Facebook Battles Security Issues With Trusted Friends And App Passwords

Facebook is no stranger to privacy and security issues. Research shows that 600,000 hacking attempts are made on the social network site every day. Recent security updates were made to protect your privacy and make your settings clearer to you. Now two new security features on the way—Trusted Friends and App Passwords.

Microsoft recently added a feature to Hotmail to let your friends help you out if your account gets hijacked. Now Facebook is following suit by enlisting the help of your friends in time of need.

Trusted Friends lets you choose three to five of your nearest and dearest friends to get ‘spare keys’ to your account. If you ever get locked out they can come to your rescue. These friends get sent codes, they send them to you, you plug them in, and you’re in! Thanks friends!

The key word here is ‘trusted’ friends, as the codes they get are used to confirm your identity. These friends could gang up on you and take control of your account behind your back. Choose carefully! Trusted friends, not evil ones.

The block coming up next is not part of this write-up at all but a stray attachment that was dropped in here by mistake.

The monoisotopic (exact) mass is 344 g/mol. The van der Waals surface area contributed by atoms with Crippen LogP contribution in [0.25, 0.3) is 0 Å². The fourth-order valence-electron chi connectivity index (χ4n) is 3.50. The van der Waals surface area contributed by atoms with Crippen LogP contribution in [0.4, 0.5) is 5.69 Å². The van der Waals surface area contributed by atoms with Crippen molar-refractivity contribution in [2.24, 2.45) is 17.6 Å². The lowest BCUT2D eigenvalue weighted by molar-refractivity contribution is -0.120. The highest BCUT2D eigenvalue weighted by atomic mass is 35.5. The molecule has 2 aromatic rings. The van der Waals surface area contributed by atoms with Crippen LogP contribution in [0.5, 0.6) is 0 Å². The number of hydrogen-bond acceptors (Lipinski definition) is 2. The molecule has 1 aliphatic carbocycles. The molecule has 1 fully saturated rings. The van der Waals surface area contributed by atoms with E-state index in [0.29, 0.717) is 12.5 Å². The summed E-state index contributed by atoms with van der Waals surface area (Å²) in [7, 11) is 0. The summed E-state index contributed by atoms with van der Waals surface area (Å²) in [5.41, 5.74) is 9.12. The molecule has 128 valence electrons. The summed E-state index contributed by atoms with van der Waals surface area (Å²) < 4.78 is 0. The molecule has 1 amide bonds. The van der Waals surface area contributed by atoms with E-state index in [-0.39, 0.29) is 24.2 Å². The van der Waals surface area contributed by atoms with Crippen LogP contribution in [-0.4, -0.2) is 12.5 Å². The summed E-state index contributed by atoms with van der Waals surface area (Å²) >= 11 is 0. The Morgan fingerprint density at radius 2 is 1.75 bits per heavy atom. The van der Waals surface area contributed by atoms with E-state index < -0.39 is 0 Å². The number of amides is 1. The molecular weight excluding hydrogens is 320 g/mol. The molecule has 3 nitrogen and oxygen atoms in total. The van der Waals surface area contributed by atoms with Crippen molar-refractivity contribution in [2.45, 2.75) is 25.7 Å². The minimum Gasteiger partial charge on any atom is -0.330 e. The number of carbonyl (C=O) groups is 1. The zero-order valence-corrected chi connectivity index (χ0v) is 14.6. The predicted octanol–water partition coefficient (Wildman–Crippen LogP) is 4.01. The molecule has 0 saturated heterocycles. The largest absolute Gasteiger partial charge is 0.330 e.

Facebook can be used to connect with everything these days. Giving out your password all over the place is not really safe. App Passwords lets you create special passwords to access third party apps instead of using your master password all of the time.

You can make special codes for apps like Skype and use those to log in with your Facebook account. If you ever want to block Skype, just delete the password that was made for it. Your master password stays the same (and safe).

All it takes is one click—one oops—to get your Facebook account hacked. Maybe you just want to play games, get a free vacation, or see who is viewing our profile. These features are great to help save the day but proactive is always better than reactive. Think before you click!

Scott Cornell

When he’s not knee deep in blogging and all things tech, Scott spends his free time playing ultimate Frisbee and watching foreign films. An expert in emerging tech trends, Scott always has his ear to ground for breaking news related to IT security.